AC 120-76 Guidelines for the Certification, Airworthiness and Operational Approval of Electronic Flight Bag (EFB) Computing Devices (updated 06/01/12)
IMPORTANT: This advisory circular does not apply to FAA Part 91 GA piston aircraft operations, but should still be referenced as guidance when using the iPad as a paper chart replacement. Pilots flying large, turbine multi-engine aircraft (FAA Part 91F) must adhere to the EFB testing and documentation requirements listed below, but DO NOT need FAA approval before using an EFB as the sole source of charts and aviation data in the cockpit.
The AC starts out with who’s required to comply with the guidance and who needs authorization: “aircraft operated in VFR under part 91, except for parts 91F and 91K, require no EFB authorization or compliance with this AC.”
“[Non sub-part K fractional] part 91 operations do not require any specific authorization for EFB operations provided the EFB does not replace any system or equipment required by the regulations, but these operators must still comply with the portable electronic device (PED) regulation.” This refers to FAR 91.21 above.
“An authorized EFB PED may be used in all phases of flight operations [whereas a PED must be stowed below 10,000 ft].”
“In order for a PED to be considered an EFB, its functions must conform to the guidance in this AC.”
Must meet at least one of the functions listed in the appendices. Appendix 2 of the AC lists “Precomposed or dynamic interactive electronic aeronautical charts” as an example application, which is the reason most pilots will be using the iPad as an EFB (e.g. ForeFlight Mobile)
Meet the additional evaluation criteria detailed in the AC (listed below)
A lot of this AC applies only to Part 121 and 135 operators, not private pilots. Here are some specific Part 91F requirements for pilots/operators of large turbine aircraft (must document this and keep on board the aircraft):
“EFBs used in part 91 operations in lieu of paper reference material are authorized for the intended functions provided the EFBs meet the criteria set forth in this AC. The evaluation and suitability for in-flight use of an EFB in lieu of paper reference material is the responsibility of the aircraft operator and the PIC. Any Type A or Type B EFB application, as defined in this AC, may be substituted for the paper equivalent. It requires no formal operational approval as long as the guidelines of this AC are followed”
“When the EFB replaces aeronautical information required by part 91, then a secondary or backup source of aeronautical information…must be available to the pilot in the aircraft…may be either traditional paper-based material or displayed electronically by other means.”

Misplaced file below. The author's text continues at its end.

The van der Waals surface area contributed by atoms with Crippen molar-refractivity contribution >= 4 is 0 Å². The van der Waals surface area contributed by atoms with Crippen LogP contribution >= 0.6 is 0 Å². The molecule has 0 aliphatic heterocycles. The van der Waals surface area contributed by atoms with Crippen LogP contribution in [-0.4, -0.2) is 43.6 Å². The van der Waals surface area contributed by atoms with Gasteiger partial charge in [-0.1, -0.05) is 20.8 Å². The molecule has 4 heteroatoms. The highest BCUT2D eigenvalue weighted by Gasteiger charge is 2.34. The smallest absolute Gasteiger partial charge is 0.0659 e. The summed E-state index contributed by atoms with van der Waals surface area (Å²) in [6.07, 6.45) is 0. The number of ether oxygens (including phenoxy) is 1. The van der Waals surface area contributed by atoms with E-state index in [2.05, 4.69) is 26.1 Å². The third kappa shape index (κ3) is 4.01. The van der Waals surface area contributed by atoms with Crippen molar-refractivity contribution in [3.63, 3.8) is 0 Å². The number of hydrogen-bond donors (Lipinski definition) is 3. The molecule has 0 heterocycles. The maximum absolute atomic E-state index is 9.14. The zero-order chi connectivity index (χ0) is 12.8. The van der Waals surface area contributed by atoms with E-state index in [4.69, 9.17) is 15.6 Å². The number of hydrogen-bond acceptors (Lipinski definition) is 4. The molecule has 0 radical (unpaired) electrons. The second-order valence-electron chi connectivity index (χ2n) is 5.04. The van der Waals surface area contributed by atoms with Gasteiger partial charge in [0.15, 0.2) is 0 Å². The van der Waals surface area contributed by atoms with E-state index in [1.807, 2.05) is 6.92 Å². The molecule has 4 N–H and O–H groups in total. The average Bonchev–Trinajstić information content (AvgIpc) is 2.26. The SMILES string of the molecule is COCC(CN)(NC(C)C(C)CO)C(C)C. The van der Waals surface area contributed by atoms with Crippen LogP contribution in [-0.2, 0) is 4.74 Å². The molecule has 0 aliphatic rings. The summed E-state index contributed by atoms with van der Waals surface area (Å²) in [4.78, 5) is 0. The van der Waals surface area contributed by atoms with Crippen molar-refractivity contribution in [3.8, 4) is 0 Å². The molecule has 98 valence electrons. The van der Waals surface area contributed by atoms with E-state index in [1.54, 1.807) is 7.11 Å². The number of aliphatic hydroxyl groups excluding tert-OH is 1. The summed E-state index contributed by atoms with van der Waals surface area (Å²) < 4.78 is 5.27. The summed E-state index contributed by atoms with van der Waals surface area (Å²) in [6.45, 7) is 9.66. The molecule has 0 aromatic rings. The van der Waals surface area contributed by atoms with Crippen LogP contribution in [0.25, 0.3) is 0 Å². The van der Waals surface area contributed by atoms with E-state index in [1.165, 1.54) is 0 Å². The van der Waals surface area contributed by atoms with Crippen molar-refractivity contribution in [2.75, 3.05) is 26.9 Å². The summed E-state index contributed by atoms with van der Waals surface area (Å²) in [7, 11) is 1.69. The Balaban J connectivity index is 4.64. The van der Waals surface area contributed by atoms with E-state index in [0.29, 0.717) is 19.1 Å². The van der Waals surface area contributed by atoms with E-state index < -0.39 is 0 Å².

3 classes of EFBs
Class 1 EFBs are portable and not attached in any way to the airplane (kneeboard is still Class 1)–think iPad. Must be secured or stowed during critical phases of flight
If it’s running a Type B application, it must be secured and viewable during critical phases of flight (defined as taxi, takeoff, landing and under 10,000 ft. other than cruise)
Class 2 EFBs are portable and non-certified, but attached or mounted to the airplane.
Class 3 EFBs are certified.
3 types of applications
Type A are intended for use on the ground or in cruise, with precomposed information (PDF versions of print documents, for example). Specific uses might include operations manuals, SOPs, OpSpecs, weight and balance manuals, flight logs, SBs, VOR checks or even the FAR/AIM.
Type B must be accessible in the cockpit during flight, and is interactive in nature. Examples include power setting charts, runway calculations, charts, checklists, weather or a weight and balance spreadsheet. Apps like iLog , iFuel and Garmin Pilot are Type B applications.
Type C are FAA-approved applications.
Testing/compliance required (this must all be documented and kept on board the aircraft, but is only required if replacing paper with an EFB – having paper charts as a backup would be an acceptable alternative to the testing/compliance requirements)
The AC provides a process (listed as Method 2) by which you can self-test the device
Requires safety and testing standards to be in the cockpit (UL, IEC)
“Operators should have documented maintenance procedures for their rechargeable lithium-type batteries…These procedures should address battery life, proper storage and handling, and safety.”
Decompression testing (pressurized aircraft)
This is not required to be completed on your actual EFB or iPad; you just need proof that a representative device has successfully completed this testing
“When using only Type A applications on the EFB, rapid decompression testing is not required.”
Stowage and mounting of EFB
When the device is not secured or on a mounting device, consideration needs to be given on where to stow the device to prevent unwanted EFB movement when not in use
Develop policies for EFB use
They’re mainly looking for how you’ll use the EFB in all phases of flight, and a documented plan of action in the event of EFB failure
“Own-ship position is not authorized for display or used for any application, for navigation or otherwise, on a Class 1 or Class 2 EFB in flight.”
“Class 1 or Class 2 EFBs must not display own-ship position while in flight.”
This does not apply to Part 91 operations (although it’s not clear in this AC)
“Operators transitioning to a paperless or reduced-paper cockpit should carry paper backups of all the information on the EFB during a validation period. The backup information should be readily available to the crew. During this period the operator should validate that the EFB is as available and reliable as the paper-based system being replaced.”
“At least two portable EFBs are required to remove paper products that contain aeronautical charts, checklists or other data required by the operating rules.”
Again, this only applies to Part 91F operations and commercial operators